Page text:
The All-Star game is tomorrow night in Cleveland. Below, something to keep you busy between innings and during mound visits.
Rita and I recently completed our fourth annual stadium tour. We were joined on the bus by 43 other baseball fans from around the country. As always, the tickets, hotels and other details were superbly handled by Darren Zinser who runs Triple Crown Travel (click here if you have an interest in a future trip). First stop, Minneapolis…
Target Field – Minnesota Twins: Named for the discount retailer. Opened in 2010.
For almost 60 years, the Minneapolis Millers and St. Paul Saints were minor league teams in the American Association. I grew up knowing about them because one of their big rivals was the Kansas City Blues. The league also had the Toledo Mud Hens, the home team for Klinger in MASH.
In 1956, the city of Minneapolis took the risk of building Metropolitan Stadium in Bloomington, a suburb about equally distant from Minneapolis and St. Paul. The initial tenant was the Millers, but the goal was to attract a major league team. It worked. In 1961, the Washington Senators relocated and became the Minnesota Twins.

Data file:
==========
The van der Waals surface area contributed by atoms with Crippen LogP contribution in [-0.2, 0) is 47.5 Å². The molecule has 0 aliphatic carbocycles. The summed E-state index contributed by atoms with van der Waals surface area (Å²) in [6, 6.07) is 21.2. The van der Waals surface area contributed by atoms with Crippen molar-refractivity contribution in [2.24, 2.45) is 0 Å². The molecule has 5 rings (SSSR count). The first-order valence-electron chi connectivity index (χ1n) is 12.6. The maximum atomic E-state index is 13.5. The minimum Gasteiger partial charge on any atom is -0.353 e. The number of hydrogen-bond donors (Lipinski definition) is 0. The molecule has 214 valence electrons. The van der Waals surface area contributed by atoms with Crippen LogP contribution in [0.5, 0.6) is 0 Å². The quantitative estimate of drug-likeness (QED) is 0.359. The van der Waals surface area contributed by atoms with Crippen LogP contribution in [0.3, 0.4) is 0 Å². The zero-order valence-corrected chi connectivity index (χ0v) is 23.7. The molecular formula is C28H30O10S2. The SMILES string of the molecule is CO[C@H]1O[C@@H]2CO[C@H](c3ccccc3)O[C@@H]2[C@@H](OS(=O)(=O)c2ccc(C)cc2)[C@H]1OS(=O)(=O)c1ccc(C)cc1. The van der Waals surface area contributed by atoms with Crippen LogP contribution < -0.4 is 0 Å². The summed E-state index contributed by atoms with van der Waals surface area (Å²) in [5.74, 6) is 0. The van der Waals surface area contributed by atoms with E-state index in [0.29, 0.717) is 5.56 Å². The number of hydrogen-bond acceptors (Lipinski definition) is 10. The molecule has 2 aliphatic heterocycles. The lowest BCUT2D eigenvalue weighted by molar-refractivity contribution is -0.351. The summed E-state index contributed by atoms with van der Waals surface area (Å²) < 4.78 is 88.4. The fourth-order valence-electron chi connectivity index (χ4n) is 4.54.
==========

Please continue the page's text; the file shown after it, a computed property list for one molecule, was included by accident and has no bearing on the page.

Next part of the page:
In 1982, the Twins moved to the multi-purpose Hubert H. Humphrey Metrodome in downtown Minneapolis, playing there until moving to Target Field in 2010. Rita and I attended a game in the old Metrodome, but it was not baseball. In 1992, we got lottery seats for the Final Four. The seats were far, far from the court, but it was still fun to be in the room where it happened (Duke won). Still have my ticket stub:
Both of the old stadiums made way for big projects. Metropolitan Stadium became the Mall of America. The Metrodome was replaced by U.S. Bank Stadium, home of the Minnesota Vikings. As for the new Target Field, we had much better seats than we had in 1992 at the Metrodome.
Target Field looks great nestled in the middle of the city. We walked over from our hotel to see the game. Next door is the city’s multi-purpose arena (Target Center, featuring a big red-eyed Target dog that wags its lighted tail as seen from the baseball stands). Here is how the stadium looked on opening day this year: